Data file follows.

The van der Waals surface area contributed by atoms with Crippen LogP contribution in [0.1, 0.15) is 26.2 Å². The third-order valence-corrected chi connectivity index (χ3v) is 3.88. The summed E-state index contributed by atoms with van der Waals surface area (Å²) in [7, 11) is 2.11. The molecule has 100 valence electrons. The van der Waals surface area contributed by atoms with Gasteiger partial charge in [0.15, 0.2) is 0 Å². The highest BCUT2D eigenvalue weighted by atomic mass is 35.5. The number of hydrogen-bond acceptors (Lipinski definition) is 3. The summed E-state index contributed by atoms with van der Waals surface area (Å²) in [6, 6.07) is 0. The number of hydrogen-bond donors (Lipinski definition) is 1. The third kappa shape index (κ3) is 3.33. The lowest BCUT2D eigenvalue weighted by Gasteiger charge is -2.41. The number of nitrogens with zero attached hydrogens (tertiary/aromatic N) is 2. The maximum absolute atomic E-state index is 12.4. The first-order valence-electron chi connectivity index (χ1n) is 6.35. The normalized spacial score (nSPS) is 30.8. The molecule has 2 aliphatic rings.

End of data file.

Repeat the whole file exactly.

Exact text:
The van der Waals surface area contributed by atoms with Crippen LogP contribution in [0.1, 0.15) is 26.2 Å². The third-order valence-corrected chi connectivity index (χ3v) is 3.88. The summed E-state index contributed by atoms with van der Waals surface area (Å²) in [7, 11) is 2.11. The molecule has 100 valence electrons. The van der Waals surface area contributed by atoms with Gasteiger partial charge in [0.15, 0.2) is 0 Å². The highest BCUT2D eigenvalue weighted by atomic mass is 35.5. The number of hydrogen-bond acceptors (Lipinski definition) is 3. The summed E-state index contributed by atoms with van der Waals surface area (Å²) in [6, 6.07) is 0. The number of hydrogen-bond donors (Lipinski definition) is 1. The third kappa shape index (κ3) is 3.33. The lowest BCUT2D eigenvalue weighted by Gasteiger charge is -2.41. The number of nitrogens with zero attached hydrogens (tertiary/aromatic N) is 2. The maximum absolute atomic E-state index is 12.4. The first-order valence-electron chi connectivity index (χ1n) is 6.35. The normalized spacial score (nSPS) is 30.8. The molecule has 2 aliphatic rings.